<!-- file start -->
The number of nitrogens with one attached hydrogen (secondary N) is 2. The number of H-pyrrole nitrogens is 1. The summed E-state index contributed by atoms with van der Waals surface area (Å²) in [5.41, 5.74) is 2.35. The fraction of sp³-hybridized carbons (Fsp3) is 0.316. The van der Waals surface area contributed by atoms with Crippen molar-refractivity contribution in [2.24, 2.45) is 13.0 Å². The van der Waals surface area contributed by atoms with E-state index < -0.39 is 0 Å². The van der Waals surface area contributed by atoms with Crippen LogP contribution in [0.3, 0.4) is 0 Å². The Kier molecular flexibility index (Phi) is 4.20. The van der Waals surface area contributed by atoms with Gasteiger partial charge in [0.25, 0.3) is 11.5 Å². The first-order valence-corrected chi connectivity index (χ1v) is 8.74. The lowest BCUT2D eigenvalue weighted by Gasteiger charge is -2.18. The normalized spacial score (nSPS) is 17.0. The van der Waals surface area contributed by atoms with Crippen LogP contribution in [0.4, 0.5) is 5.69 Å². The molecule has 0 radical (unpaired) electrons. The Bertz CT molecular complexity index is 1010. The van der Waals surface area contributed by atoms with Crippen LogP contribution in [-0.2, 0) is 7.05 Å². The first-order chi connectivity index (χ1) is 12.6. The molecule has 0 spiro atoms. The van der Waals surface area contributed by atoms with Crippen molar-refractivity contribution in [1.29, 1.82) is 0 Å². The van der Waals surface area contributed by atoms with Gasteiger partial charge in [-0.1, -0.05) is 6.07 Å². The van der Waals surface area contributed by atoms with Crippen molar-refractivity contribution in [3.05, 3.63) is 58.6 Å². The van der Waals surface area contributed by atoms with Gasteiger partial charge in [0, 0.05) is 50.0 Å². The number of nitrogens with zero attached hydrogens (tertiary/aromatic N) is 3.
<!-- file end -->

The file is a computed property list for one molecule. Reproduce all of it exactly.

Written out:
The number of nitrogens with one attached hydrogen (secondary N) is 2. The number of H-pyrrole nitrogens is 1. The summed E-state index contributed by atoms with van der Waals surface area (Å²) in [5.41, 5.74) is 2.35. The fraction of sp³-hybridized carbons (Fsp3) is 0.316. The van der Waals surface area contributed by atoms with Crippen molar-refractivity contribution in [2.24, 2.45) is 13.0 Å². The van der Waals surface area contributed by atoms with E-state index < -0.39 is 0 Å². The van der Waals surface area contributed by atoms with Crippen LogP contribution in [0.3, 0.4) is 0 Å². The Kier molecular flexibility index (Phi) is 4.20. The van der Waals surface area contributed by atoms with Gasteiger partial charge in [0.25, 0.3) is 11.5 Å². The first-order valence-corrected chi connectivity index (χ1v) is 8.74. The lowest BCUT2D eigenvalue weighted by Gasteiger charge is -2.18. The normalized spacial score (nSPS) is 17.0. The van der Waals surface area contributed by atoms with Crippen LogP contribution in [0.4, 0.5) is 5.69 Å². The molecule has 0 radical (unpaired) electrons. The Bertz CT molecular complexity index is 1010. The van der Waals surface area contributed by atoms with Crippen LogP contribution in [-0.2, 0) is 7.05 Å². The first-order chi connectivity index (χ1) is 12.6. The molecule has 0 spiro atoms. The van der Waals surface area contributed by atoms with Crippen molar-refractivity contribution in [1.29, 1.82) is 0 Å². The van der Waals surface area contributed by atoms with Gasteiger partial charge in [-0.1, -0.05) is 6.07 Å². The van der Waals surface area contributed by atoms with Crippen molar-refractivity contribution in [3.05, 3.63) is 58.6 Å². The van der Waals surface area contributed by atoms with Gasteiger partial charge in [0, 0.05) is 50.0 Å². The number of nitrogens with zero attached hydrogens (tertiary/aromatic N) is 3.